What Is Religious Discrimination?
At its core, religious or belief discrimination involves being treated differently, unfairly, or unequally because of your beliefs or religious practices. Under Title VII of the Civil Rights Act of 1964, employment discrimination based on religion, race, sex, color, or nationality is prohibited, and religion is defined as “all aspects of religious observance and practice, as well as belief.” Unfortunately, many people suffer from religious or belief discrimination at work, and the discrimination can take on many forms.
7 Forms of Religious (or Belief) Discrimination
Religious discrimination can take on many forms and either fall into one of two categories: direct or indirect religious discrimination. While direct discrimination occurs when a person treats someone unfairly and unequally of their religion intentionally, indirect discrimination occurs when employers or agencies implement rules or policies that apply to everyone but disadvantage certain employees because of their religious practices.
Here are seven forms of belief discrimination you may experience at your job.
- Clothing requirements. If your employer implements clothing requirements and policies that violate your religious beliefs, they have indirectly discriminated against you. For instance, if they prohibit head coverings and jewelry, that can be seen as discriminatory against Muslim women who wear hijabs and Sikh men who were symbolic bracelets.
- Harassment. Employees may be verbally or physically harassed or bullied because of their religious practices or background. Verbal and physical harassment can include receiving offensive messages, being called derogatory names, and suffering a physical attack.
- No time allotted for religious observance. Another form of indirect belief discrimination occurs when an employee’s work schedule prohibits them from taking time for religious observance.
- Promotion caps. Because of your religious beliefs or practices, your employer may hinder you from being promoted by claiming your daily prayers or religious activities affect your work. However, your ability to receive promotions should solely be based on your performance.
- Unfair compensation. If you receive less pay than an employee with the same title and qualifications but who has a different religious background, that is discrimination.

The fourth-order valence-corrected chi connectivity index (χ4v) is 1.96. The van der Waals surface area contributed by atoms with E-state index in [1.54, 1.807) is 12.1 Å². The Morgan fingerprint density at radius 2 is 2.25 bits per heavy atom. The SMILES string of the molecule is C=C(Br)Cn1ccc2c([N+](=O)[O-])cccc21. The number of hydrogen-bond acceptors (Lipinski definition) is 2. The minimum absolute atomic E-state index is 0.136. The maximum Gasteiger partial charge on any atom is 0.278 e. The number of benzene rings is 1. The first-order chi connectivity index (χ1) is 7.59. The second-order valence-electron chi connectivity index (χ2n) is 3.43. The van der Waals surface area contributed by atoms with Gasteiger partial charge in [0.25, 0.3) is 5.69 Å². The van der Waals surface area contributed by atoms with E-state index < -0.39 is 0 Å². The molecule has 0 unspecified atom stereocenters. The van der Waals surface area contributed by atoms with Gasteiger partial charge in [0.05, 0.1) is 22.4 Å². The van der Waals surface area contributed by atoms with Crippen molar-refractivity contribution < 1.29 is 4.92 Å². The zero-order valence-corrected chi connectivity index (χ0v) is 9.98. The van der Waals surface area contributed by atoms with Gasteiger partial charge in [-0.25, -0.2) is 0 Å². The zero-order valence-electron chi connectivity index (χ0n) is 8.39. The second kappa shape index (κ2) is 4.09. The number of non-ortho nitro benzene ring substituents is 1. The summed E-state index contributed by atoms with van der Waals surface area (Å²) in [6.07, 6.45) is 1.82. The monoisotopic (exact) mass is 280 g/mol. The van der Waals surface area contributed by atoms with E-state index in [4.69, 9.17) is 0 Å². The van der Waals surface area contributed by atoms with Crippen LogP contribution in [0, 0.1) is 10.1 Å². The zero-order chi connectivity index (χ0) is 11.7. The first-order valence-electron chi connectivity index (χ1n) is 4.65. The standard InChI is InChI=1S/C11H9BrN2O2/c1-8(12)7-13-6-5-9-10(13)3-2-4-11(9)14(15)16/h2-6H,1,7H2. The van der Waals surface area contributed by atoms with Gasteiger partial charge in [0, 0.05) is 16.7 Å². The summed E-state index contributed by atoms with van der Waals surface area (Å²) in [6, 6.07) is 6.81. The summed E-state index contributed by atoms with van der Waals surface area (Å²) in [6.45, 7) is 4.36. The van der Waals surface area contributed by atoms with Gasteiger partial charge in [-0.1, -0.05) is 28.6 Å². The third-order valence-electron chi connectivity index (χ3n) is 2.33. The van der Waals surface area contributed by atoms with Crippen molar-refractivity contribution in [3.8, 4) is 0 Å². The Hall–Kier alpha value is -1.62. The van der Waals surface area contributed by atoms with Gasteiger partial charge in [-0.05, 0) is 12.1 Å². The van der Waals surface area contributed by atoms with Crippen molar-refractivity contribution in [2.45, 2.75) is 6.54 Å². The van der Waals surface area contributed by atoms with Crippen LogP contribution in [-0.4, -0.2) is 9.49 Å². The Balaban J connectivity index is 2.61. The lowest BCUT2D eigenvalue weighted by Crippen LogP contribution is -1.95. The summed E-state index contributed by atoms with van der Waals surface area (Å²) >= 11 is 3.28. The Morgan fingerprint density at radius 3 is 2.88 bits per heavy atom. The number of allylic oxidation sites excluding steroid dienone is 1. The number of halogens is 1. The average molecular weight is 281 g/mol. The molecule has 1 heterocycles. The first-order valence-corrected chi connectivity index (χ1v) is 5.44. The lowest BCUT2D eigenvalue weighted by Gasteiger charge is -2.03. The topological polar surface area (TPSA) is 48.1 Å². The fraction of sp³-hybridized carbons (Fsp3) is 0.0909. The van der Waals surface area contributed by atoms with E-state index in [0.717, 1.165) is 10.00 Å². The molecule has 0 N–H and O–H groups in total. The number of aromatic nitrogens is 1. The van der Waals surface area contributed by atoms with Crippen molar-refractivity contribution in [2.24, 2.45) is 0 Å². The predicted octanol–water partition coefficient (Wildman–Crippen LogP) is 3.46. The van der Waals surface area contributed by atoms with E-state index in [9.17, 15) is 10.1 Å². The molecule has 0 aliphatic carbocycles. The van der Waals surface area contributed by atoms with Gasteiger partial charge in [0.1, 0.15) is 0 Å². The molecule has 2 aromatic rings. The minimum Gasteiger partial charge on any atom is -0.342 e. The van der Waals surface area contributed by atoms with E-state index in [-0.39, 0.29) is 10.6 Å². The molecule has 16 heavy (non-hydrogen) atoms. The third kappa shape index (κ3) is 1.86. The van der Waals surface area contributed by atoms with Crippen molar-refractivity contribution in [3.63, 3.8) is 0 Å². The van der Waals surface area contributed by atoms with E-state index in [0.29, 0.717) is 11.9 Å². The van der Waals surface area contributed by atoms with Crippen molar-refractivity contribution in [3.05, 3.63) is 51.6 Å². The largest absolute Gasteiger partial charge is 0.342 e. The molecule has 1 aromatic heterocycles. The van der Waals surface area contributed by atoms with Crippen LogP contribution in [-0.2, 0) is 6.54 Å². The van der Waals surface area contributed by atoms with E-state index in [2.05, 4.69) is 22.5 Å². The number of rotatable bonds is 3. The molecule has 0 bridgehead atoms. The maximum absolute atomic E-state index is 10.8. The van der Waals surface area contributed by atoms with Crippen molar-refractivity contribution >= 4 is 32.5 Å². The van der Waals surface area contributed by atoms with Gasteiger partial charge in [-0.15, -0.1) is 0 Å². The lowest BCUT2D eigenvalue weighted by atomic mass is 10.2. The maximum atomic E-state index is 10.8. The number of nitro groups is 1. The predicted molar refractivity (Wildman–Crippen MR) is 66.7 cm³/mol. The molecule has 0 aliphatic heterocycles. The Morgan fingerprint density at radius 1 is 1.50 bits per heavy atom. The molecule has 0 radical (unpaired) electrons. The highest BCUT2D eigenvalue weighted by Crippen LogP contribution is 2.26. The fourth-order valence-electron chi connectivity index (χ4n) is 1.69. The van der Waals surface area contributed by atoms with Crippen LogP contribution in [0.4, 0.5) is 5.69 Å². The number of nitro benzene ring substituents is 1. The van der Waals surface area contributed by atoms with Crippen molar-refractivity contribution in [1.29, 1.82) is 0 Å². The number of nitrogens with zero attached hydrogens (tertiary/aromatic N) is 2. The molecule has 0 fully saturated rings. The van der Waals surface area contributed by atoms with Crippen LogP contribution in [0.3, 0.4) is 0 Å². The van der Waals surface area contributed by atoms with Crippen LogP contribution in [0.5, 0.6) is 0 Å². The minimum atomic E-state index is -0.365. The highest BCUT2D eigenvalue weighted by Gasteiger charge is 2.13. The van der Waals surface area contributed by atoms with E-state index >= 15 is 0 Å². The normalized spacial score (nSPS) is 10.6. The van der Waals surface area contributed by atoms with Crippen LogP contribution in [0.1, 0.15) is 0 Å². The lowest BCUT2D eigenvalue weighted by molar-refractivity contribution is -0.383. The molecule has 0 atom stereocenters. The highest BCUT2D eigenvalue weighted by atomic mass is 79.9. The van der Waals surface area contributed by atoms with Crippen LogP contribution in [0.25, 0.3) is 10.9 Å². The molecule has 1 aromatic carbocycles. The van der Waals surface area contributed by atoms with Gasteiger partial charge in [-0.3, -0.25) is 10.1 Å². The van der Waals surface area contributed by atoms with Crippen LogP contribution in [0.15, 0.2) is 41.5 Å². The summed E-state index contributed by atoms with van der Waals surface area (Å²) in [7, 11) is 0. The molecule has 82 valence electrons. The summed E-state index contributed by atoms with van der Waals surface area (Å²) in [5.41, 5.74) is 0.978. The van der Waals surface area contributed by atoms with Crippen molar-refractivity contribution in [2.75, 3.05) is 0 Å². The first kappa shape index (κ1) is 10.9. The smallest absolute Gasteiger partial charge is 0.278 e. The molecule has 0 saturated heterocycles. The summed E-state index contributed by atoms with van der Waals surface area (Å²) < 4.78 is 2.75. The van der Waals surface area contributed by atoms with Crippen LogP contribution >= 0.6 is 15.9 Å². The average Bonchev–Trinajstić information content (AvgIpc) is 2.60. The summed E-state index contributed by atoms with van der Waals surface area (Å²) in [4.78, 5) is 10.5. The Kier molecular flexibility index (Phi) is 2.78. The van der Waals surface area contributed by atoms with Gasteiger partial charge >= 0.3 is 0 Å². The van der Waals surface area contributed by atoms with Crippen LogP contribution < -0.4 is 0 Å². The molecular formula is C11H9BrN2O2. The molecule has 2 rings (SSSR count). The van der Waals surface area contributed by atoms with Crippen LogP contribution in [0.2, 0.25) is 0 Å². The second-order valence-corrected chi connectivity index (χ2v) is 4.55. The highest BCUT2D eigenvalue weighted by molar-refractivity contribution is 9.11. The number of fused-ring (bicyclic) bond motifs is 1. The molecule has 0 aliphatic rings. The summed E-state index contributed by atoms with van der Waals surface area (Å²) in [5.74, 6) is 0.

- Unjust dismissal. A form of direct discrimination is being unjustly dismissed from your job because of your religion. While the Civil Rights Act of 1964 prohibits employers from firing employers because of their religion or the need to rake days off to observe religious events, some agencies and employers violate this act and your civil rights.
- Victimization. After suffering from any form of discrimination, employees have the right to report the occurrences and make a claim. However, after making a complaint, employees are further victimized and bullied by their employer and/or co-workers.
How to Address Discrimination at Work
If you or a coworker have been discriminated against based on your religion, here are some actions you can take to address the situation.
- Call the action(s) out. When you experience religious discrimination (indirect or direct), you should immediately bring the discriminatory act to the person’s attention. You can tell them how they have violated your civil rights and how what they said or did affected you, which will hopefully help them change their behaviors.
- Talk to HR or management. You can report the discrimination to your manager, HR, or the offender’s manager. Review your company’s handbook to learn how they ask employees to address and report discrimination.
- File an official complaint. Your company should have a complaint process, and you can file a formal complaint against the offender.
- Consult with an attorney. You can take legal action against your harasser and/or your employer (if they fail to take action or discriminate against you). With the help fo an attorney, you can fight to be compensated for the hardship and toll that the hostile work environment and discrimination took on you.
Get Legal Help
Your beliefs and religious practices don’t affect your ability to do your job, and they shouldn’t affect how you are treated while at work. At the Law Office of Steven Fine, our attorney is dedicated to helping clients address violations of their constitutional rights. If you have suffered religious discrimination at work, Attorney Fine can help you:
- Understand your legal rights and options
- File a grievance with your employer, agency, or union
- File a lawsuit
- Pursue justice and compensation
To schedule a case consultation, contact our firm online or at (312) 436-0638 today.